Latin and English search, very intuitive. It looks for words starting with your query by default, allowing great ...
Latin is Simple!
http://latin-is-simple.com/ is a dedicated online dictionary that contains most latin words:
Over 44,000 vocabulary entries (with translations)
Thus over 3,100,000 inflected (conjugated/declined) forms! Including all tenses, cases, persons, participles, .... Each word can be displayed individually including all details and inflections
There's a widget that lets you look up any word in the Oxford Latin Dictionary.
It's the Oxford Latin Dictionary
It's behind a paywall (subscription-based) - available to institutions only.
There's a free YouTube tutorial that shows its functionality in all its glory.
The Lexicon Morganianum (with a new website as of only a few months ago) is an excellent resource. It was originally compiled by David Morgan and Patrick Owens. It includes macrons and is exclusively for neo-Latin words, like "radio."
The search-utility is not terribly good (as you can see from the above example). It certainly beats what I did earlier: ...
I always use the site: https://en.glosbe.com/
I like the site because it has got more than 15.000 words, new and old Latin. It shows:
The conjugation of the word
A lot of example sentences
You can listen to the pronunciation
It is based on several online dictionaries
It's a great site, I recommend it.
The following is a summary of Ferri 2011. His Academia.edu account can be found here. Rolando Ferri is Professore Ordinario presso at Dipartimento di Filologia, Letteratura e Linguistica, at the University of Pisa.
Roman lexicography includes “anonymous or pseudo-epigrapha glossaries and word-lists, both monolingual (Latin-Latin) and bilingual (Greek-Latin ...
I recommend this method when choosing a Latin translation for an English word:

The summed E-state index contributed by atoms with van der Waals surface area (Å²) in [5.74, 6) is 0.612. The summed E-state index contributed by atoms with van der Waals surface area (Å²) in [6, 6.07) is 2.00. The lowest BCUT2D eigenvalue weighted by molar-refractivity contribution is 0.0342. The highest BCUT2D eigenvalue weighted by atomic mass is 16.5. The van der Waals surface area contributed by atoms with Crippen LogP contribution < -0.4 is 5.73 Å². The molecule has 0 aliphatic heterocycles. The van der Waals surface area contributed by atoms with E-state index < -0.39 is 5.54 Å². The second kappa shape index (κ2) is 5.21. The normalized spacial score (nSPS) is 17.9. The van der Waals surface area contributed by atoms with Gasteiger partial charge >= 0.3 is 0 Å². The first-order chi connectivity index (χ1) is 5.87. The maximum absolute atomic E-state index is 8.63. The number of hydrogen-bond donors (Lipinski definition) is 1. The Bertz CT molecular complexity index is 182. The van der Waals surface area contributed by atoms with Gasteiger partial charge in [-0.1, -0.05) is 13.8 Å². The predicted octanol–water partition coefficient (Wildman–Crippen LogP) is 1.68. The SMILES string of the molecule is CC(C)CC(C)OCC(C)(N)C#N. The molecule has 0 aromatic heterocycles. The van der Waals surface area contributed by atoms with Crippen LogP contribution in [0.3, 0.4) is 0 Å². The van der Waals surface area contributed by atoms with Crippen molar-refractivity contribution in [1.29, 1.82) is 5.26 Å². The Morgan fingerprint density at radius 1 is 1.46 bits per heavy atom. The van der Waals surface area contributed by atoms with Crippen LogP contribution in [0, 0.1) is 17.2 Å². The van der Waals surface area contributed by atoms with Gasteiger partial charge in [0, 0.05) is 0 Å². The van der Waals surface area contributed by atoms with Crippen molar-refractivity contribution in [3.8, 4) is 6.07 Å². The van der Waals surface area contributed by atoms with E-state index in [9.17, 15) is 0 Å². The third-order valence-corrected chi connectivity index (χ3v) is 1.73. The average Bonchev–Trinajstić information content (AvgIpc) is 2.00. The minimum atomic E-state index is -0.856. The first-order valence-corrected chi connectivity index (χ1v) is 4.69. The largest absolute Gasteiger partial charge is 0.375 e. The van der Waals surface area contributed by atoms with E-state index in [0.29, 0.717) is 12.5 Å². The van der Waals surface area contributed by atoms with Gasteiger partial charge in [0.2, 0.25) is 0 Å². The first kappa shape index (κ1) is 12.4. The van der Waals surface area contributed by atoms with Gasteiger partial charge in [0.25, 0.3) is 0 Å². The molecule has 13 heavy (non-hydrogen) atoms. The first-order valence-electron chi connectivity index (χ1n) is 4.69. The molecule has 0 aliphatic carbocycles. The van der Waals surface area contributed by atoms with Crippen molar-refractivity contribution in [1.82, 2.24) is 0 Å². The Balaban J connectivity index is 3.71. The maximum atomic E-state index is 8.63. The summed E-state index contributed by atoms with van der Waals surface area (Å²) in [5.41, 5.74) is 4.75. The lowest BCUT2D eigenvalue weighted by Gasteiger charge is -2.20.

When you look up the word in an English–Latin dictionary (or several sources), you get a list of possible translations.
Then check each of the suggested Latin words in a Latin–English dictionary to get an impression of their meaning.
For a better insight, consult ...
Concerning your first question, "straining for a stool" has an unambiguous meaning in English. "Straining oneself," on the other hand, can mean any number of things. I'm not sure what else needs to be said on this point.
Expanding the context of the Suetonius quote makes it pretty clear why this particular meaning is inferred:
Statura fuit quadrata, ...
Lewis and Short was published in 1879 and of course knowledge of Latin has progressed since then. It has been superseded by the Oxford Latin Dictionary, to say nothing of the multi-volume Thesaurus Linguae Latinae of the Berlin Academy. But these books are protected by copyright and are not available on the internet.
What is L&S not good for? It is not ...
This isn't really relevant to translation, but one thing that I would consider a fault in the L&S entries is the lack of a clear distinction between the marking of heavy syllables and long vowels (that is, vowels that are long "by nature", not just long "by position"). This particularly leads to difficulty with interpreting the meaning of a macron in L&...
A digitized version of Harper’s Latin Dictionary: A New Latin Dictionary founded on the Translation of Freund’s Latin-German Lexicon (a.k.a. Lewis & Short Lexicon) is also available at Internet Archive, albeit not as easily searchable as an HTML webpage.
The beginning of the lexicon includes the:
“Orthographical Index” on pages v–vi,